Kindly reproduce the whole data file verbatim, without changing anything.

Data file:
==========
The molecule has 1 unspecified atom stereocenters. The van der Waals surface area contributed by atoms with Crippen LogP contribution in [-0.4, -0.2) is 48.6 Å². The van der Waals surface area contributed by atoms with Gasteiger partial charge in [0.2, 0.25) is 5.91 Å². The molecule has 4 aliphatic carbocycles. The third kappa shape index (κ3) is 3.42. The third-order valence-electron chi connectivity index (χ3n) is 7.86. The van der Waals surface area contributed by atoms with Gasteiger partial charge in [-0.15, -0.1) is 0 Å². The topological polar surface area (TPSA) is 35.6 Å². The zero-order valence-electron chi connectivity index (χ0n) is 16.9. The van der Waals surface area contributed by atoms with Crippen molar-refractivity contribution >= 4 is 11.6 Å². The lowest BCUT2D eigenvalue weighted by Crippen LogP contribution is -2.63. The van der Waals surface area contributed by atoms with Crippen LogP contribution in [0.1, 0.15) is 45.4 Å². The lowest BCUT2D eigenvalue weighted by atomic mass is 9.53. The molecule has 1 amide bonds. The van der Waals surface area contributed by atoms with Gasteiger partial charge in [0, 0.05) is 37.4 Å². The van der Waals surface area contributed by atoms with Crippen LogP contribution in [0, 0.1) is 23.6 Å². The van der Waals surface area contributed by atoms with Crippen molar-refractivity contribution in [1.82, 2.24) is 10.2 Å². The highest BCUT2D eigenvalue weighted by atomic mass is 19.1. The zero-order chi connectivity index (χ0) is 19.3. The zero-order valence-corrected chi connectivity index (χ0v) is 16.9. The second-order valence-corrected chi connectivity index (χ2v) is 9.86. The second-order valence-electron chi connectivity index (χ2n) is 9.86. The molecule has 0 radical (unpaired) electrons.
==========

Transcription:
The molecule has 1 unspecified atom stereocenters. The van der Waals surface area contributed by atoms with Crippen LogP contribution in [-0.4, -0.2) is 48.6 Å². The van der Waals surface area contributed by atoms with Gasteiger partial charge in [0.2, 0.25) is 5.91 Å². The molecule has 4 aliphatic carbocycles. The third kappa shape index (κ3) is 3.42. The third-order valence-electron chi connectivity index (χ3n) is 7.86. The van der Waals surface area contributed by atoms with Gasteiger partial charge in [-0.15, -0.1) is 0 Å². The topological polar surface area (TPSA) is 35.6 Å². The zero-order valence-electron chi connectivity index (χ0n) is 16.9. The van der Waals surface area contributed by atoms with Crippen molar-refractivity contribution >= 4 is 11.6 Å². The lowest BCUT2D eigenvalue weighted by Crippen LogP contribution is -2.63. The van der Waals surface area contributed by atoms with Crippen LogP contribution in [0.1, 0.15) is 45.4 Å². The lowest BCUT2D eigenvalue weighted by atomic mass is 9.53. The molecule has 1 amide bonds. The van der Waals surface area contributed by atoms with Gasteiger partial charge in [0, 0.05) is 37.4 Å². The van der Waals surface area contributed by atoms with Crippen LogP contribution in [0, 0.1) is 23.6 Å². The van der Waals surface area contributed by atoms with Crippen molar-refractivity contribution in [1.82, 2.24) is 10.2 Å². The highest BCUT2D eigenvalue weighted by atomic mass is 19.1. The zero-order chi connectivity index (χ0) is 19.3. The zero-order valence-corrected chi connectivity index (χ0v) is 16.9. The second-order valence-corrected chi connectivity index (χ2v) is 9.86. The second-order valence-electron chi connectivity index (χ2n) is 9.86. The molecule has 0 radical (unpaired) electrons.